There are two broad categories of tropical forests. The tropical rainforest, found in a narrow band astride the Equator – and the dry tropical forest, located further north and south between the latitudes marked by the Tropics of Capricorn and Cancer.
Outside the Amazon region of South America, the largest rainforests are found in the Congo basin and in Indonesia. Ecological assets are most intense in “primary” rainforests, those which contain only native tree species and which have experienced very little human intervention beyond that of traditional forest dwellers.
Importance of Tropical Forests
The tropical rainforest is the jewel in the crown of the biosphere. No other ecosystem delivers more to enrich the natural resources that support life on earth.
Biodiversity is the most renowned attribute of the tropical forest. One hectare of Amazon rainforest can contain more plant species than the whole of Europe. This intensity carries a price of vulnerability; the current rate of extinction of plant and animal species through global deforestation is believed to be 1000 times greater than that in pre-human history.
Less widely recognised is the stabilising influence exercised by tropical forests on regional climate and the water cycle. Water vapour emitted from the trees through evapotranspiration stimulates rainfall, whilst the roots reduce the risks of floods and drought by storing water and binding topsoil.
Deforestation disrupts this cycle, leading to a reduction in regional rainfall. International anxiety over the degradation of the Mau Forest in Kenya illustrates the dependence of a regional economy on forest assets.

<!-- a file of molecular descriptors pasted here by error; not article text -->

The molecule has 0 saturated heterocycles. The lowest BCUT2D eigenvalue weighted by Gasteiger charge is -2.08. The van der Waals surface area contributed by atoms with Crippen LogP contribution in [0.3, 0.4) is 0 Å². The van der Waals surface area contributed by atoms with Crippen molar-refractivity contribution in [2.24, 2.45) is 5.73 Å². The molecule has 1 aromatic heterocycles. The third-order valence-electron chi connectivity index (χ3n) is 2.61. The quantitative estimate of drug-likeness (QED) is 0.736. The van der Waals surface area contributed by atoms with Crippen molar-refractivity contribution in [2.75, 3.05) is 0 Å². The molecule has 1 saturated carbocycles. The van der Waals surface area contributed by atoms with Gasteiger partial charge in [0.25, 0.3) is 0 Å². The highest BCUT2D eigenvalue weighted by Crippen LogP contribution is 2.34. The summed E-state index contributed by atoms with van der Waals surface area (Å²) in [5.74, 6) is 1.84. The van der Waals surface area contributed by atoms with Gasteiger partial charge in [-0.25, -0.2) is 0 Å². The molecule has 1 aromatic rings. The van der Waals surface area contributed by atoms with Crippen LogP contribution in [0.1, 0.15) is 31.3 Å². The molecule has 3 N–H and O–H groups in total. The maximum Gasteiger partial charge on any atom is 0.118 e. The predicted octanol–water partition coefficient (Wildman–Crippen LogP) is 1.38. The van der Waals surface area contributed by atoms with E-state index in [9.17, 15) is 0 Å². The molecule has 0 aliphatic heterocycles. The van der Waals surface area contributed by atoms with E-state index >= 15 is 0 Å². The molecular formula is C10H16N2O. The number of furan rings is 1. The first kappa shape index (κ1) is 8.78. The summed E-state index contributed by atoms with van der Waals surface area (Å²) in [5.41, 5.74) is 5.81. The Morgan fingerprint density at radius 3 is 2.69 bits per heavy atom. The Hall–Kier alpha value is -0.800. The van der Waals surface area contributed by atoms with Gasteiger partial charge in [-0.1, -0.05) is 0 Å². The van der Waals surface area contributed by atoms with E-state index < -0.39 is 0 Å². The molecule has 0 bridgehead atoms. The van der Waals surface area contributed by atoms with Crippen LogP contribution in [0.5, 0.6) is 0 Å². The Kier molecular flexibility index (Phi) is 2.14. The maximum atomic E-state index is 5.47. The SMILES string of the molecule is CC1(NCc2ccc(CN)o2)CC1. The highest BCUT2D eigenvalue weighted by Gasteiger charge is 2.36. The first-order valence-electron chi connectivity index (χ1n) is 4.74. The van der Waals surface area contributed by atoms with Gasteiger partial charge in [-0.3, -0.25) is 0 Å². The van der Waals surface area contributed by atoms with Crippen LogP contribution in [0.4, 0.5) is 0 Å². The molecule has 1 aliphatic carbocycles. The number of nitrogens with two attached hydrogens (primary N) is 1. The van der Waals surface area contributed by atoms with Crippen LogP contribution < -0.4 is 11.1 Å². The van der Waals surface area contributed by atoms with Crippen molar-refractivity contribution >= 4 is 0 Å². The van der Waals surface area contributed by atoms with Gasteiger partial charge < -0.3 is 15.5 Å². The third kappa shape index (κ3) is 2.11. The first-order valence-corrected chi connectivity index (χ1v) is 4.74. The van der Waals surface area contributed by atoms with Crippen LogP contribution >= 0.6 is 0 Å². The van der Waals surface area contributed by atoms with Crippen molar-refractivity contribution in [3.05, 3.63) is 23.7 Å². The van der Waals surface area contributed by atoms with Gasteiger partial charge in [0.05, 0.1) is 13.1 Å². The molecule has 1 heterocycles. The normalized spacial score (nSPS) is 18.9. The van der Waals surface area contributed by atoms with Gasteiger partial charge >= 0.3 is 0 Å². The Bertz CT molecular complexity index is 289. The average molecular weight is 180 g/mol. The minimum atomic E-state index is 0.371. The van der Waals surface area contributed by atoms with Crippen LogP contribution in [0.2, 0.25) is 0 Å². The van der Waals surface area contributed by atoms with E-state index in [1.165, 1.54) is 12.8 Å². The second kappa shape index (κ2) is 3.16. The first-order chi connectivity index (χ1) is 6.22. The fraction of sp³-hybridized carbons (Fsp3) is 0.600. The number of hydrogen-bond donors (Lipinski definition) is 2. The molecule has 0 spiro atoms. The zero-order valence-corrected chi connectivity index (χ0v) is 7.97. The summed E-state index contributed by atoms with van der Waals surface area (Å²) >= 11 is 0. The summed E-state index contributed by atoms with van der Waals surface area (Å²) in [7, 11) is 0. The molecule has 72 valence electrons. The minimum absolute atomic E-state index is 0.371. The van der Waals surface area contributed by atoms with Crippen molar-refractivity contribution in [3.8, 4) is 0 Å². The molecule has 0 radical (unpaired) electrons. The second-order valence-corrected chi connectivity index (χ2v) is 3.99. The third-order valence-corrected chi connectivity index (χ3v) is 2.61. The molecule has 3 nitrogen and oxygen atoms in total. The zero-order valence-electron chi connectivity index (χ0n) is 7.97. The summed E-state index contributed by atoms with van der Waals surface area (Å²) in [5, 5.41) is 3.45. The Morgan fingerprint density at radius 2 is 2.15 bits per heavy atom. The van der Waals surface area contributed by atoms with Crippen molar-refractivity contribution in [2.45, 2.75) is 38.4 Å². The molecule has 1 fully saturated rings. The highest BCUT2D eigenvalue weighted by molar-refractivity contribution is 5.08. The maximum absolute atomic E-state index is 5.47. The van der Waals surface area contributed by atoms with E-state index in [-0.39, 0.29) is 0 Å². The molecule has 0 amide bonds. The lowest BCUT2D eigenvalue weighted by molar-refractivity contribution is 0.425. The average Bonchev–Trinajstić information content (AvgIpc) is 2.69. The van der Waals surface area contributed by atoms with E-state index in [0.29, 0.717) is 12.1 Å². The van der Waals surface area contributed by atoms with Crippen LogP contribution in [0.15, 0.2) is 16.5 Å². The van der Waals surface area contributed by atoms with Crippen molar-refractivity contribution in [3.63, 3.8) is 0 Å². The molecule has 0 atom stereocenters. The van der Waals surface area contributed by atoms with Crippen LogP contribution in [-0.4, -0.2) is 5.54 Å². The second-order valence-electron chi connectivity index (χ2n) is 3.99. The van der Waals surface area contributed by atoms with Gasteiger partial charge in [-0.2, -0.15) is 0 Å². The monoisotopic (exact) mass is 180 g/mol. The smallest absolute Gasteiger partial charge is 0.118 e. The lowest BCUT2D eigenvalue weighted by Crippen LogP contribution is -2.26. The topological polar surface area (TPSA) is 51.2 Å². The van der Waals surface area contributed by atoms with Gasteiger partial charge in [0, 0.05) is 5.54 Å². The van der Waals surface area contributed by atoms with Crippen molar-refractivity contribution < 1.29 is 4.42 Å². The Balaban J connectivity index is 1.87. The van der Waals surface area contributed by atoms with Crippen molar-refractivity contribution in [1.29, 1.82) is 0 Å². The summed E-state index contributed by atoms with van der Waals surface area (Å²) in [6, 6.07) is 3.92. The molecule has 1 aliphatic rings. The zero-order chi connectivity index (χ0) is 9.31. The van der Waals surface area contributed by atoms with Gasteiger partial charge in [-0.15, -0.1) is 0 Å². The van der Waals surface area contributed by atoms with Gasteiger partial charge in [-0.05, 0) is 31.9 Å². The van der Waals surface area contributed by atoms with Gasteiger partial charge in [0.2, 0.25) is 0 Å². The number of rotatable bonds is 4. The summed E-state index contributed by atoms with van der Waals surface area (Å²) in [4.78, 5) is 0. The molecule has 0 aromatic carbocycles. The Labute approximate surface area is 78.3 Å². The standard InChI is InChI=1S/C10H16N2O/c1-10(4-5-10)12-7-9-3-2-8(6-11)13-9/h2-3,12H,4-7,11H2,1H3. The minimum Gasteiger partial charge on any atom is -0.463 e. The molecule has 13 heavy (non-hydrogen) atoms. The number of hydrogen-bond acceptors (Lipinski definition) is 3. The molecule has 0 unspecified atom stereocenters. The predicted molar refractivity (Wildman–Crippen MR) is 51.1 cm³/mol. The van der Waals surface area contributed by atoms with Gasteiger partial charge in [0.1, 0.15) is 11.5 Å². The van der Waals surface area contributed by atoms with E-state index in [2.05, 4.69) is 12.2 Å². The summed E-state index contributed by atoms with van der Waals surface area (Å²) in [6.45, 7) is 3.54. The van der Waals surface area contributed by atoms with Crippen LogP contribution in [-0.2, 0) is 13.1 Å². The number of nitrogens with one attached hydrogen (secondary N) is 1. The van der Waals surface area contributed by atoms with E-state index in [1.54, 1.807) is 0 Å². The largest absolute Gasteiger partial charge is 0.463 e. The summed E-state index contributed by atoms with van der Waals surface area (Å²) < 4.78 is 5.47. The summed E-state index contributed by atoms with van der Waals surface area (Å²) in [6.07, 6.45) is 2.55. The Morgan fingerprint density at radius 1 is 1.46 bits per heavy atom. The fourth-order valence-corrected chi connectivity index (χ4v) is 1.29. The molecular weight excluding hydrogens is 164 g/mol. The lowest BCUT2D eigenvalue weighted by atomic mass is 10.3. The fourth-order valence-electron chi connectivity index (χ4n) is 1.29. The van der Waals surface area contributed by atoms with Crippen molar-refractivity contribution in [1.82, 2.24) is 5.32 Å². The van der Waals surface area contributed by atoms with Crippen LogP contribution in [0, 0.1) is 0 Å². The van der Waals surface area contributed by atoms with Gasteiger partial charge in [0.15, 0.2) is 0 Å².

Recent years have witnessed a surge in recognition of the importance of tropical forests as a major store of 25% of the world’s carbon stock in biomass, soil and dead matter. In consequence, the forests have become a political pawn in global negotiations to halt anthropogenic climate change.
The squabbling over palatable solutions to deforestation has a tendency to overlook the human presence that finds a welcome home in the forest environment. The UN Food and Agriculture Organization estimates that 60 million people live within tropical rainforests. For example, in the Democratic Republic of Congo, 500,000 members of Pygmy groups live inside the forest.
The richness of the ecosystem enables these forest peoples to pursue a wide range of traditional livelihoods, from wood and textiles to food and medicines. A further 300 million people live in close proximity to forest areas, largely dependent on their resources. The World Bank estimates that as many as 1.6 billion people have some degree of dependence on forest products.
These numbers are significant because forest communities tend to experience the most severe poverty within their host countries. And the tropical forest countries themselves are mostly classified as low or middle income.
After years of painstaking negotiations and pilot programmes to reduce deforestation, the importance of preserving tropical forests gained recognition in both major international agreements reached during 2015; the 2030 Agenda for Sustainable Development and the Paris Climate Agreement. Many of the major donor countries have responded with generous offers of support.
more Biodiversity briefings (updated April 2018)
Importance of Biodiversity
Causes of Biodiversity Loss
Climate Change and Biodiversity
Conservation of Biodiversity
Solutions to Biodiversity Loss
Sustainable Development Goals for Biodiversity
Biodiversity Finance and Economics
Biodiversity Access and Benefit-Sharing
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